The Relative Importance of Ultrafiltration and Secretion in the Formation of Aqueous Humour as revealed by the Influence of Arterial Blood Pressure on the Osmotic Pressure of the Aqueous.



Sodium has been shown to enter the aqueous predominantly or wholly by secretion. Therefore, if the aqueous were a mixture of a secretion and any considerable amount of ultrafiltrate, the osmotic pressures of these two components would have to be markedly different. A blood pressure reduction which changes the amount of ultrafiltrate in the aqueous would consequently change the osmotic pressure of the aqueous.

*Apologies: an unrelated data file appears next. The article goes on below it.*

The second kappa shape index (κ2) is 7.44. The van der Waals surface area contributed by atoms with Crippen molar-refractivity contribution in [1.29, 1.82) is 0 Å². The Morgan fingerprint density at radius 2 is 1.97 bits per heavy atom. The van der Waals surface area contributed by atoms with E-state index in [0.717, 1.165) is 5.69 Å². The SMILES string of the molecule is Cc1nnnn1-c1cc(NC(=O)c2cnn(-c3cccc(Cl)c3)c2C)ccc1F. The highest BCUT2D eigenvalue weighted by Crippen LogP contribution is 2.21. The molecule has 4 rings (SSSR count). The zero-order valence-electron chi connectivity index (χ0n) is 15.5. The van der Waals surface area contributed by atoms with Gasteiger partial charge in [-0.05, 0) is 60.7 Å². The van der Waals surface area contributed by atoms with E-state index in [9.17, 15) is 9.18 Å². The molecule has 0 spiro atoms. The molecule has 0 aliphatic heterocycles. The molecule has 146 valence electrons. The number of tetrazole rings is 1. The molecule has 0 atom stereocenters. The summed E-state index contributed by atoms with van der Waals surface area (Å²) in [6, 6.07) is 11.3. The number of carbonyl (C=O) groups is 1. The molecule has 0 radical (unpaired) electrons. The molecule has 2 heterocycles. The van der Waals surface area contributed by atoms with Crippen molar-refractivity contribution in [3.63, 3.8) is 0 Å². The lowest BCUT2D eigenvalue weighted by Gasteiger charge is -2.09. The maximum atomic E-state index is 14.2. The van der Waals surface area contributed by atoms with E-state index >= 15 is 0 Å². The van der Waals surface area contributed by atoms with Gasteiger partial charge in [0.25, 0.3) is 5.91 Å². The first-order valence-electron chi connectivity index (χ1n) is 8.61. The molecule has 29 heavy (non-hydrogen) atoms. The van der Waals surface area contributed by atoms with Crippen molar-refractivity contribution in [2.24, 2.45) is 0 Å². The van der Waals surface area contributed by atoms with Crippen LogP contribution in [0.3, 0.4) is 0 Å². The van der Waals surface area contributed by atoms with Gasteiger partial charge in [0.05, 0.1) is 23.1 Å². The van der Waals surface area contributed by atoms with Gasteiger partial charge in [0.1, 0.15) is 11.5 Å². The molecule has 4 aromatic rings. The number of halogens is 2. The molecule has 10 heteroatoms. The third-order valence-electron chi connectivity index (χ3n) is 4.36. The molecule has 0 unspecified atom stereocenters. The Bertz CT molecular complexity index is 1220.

The osmotic pressure difference between the aqueous humours of both eyes was measured in rabbits after the blood pressure of one eye had been kept at 30 mm Hg below the normal level for 1.5—2 hours. No significant difference in osmotic pressure was detected. Therefore, the amount of ultrafiltrate in the aqueous cannot be considerable.

This investigation has been made possible by a grant from the Lennander Foundation of the University of Uppsala. Miss G. Thelin AND Mr. A. Rüütli have given most valuable assistance